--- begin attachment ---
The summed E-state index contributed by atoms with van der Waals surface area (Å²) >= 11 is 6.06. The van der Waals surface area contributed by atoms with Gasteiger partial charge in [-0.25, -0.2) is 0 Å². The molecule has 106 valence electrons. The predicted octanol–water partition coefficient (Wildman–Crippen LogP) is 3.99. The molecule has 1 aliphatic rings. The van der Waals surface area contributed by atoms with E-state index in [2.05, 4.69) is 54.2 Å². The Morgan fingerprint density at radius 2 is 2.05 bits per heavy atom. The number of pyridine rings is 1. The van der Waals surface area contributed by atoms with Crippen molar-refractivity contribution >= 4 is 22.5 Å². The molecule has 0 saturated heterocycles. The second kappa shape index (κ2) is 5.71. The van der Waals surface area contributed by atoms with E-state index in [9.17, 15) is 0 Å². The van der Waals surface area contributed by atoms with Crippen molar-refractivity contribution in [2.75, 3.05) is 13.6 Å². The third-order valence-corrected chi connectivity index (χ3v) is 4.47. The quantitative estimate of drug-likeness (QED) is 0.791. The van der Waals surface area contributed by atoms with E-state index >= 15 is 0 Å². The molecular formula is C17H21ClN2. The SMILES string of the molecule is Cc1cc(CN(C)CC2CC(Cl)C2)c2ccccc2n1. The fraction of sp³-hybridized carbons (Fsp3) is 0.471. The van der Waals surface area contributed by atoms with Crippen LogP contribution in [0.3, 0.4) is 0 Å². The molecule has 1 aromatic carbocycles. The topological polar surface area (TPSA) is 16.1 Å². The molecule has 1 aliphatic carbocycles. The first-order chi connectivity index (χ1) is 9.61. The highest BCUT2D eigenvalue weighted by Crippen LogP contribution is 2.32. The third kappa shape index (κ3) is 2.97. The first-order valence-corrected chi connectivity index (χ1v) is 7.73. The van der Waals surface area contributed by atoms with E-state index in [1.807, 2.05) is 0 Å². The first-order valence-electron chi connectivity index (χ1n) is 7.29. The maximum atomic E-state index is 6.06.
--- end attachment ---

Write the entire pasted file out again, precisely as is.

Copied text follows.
The summed E-state index contributed by atoms with van der Waals surface area (Å²) >= 11 is 6.06. The van der Waals surface area contributed by atoms with Gasteiger partial charge in [-0.25, -0.2) is 0 Å². The molecule has 106 valence electrons. The predicted octanol–water partition coefficient (Wildman–Crippen LogP) is 3.99. The molecule has 1 aliphatic rings. The van der Waals surface area contributed by atoms with E-state index in [2.05, 4.69) is 54.2 Å². The Morgan fingerprint density at radius 2 is 2.05 bits per heavy atom. The number of pyridine rings is 1. The van der Waals surface area contributed by atoms with Crippen molar-refractivity contribution >= 4 is 22.5 Å². The molecule has 0 saturated heterocycles. The second kappa shape index (κ2) is 5.71. The van der Waals surface area contributed by atoms with E-state index in [9.17, 15) is 0 Å². The van der Waals surface area contributed by atoms with Crippen molar-refractivity contribution in [2.75, 3.05) is 13.6 Å². The third-order valence-corrected chi connectivity index (χ3v) is 4.47. The quantitative estimate of drug-likeness (QED) is 0.791. The van der Waals surface area contributed by atoms with E-state index >= 15 is 0 Å². The molecular formula is C17H21ClN2. The SMILES string of the molecule is Cc1cc(CN(C)CC2CC(Cl)C2)c2ccccc2n1. The fraction of sp³-hybridized carbons (Fsp3) is 0.471. The van der Waals surface area contributed by atoms with Crippen LogP contribution in [0.3, 0.4) is 0 Å². The molecule has 1 aromatic carbocycles. The topological polar surface area (TPSA) is 16.1 Å². The molecule has 1 aliphatic carbocycles. The first-order chi connectivity index (χ1) is 9.61. The highest BCUT2D eigenvalue weighted by Crippen LogP contribution is 2.32. The third kappa shape index (κ3) is 2.97. The first-order valence-corrected chi connectivity index (χ1v) is 7.73. The van der Waals surface area contributed by atoms with E-state index in [1.807, 2.05) is 0 Å². The first-order valence-electron chi connectivity index (χ1n) is 7.29. The maximum atomic E-state index is 6.06.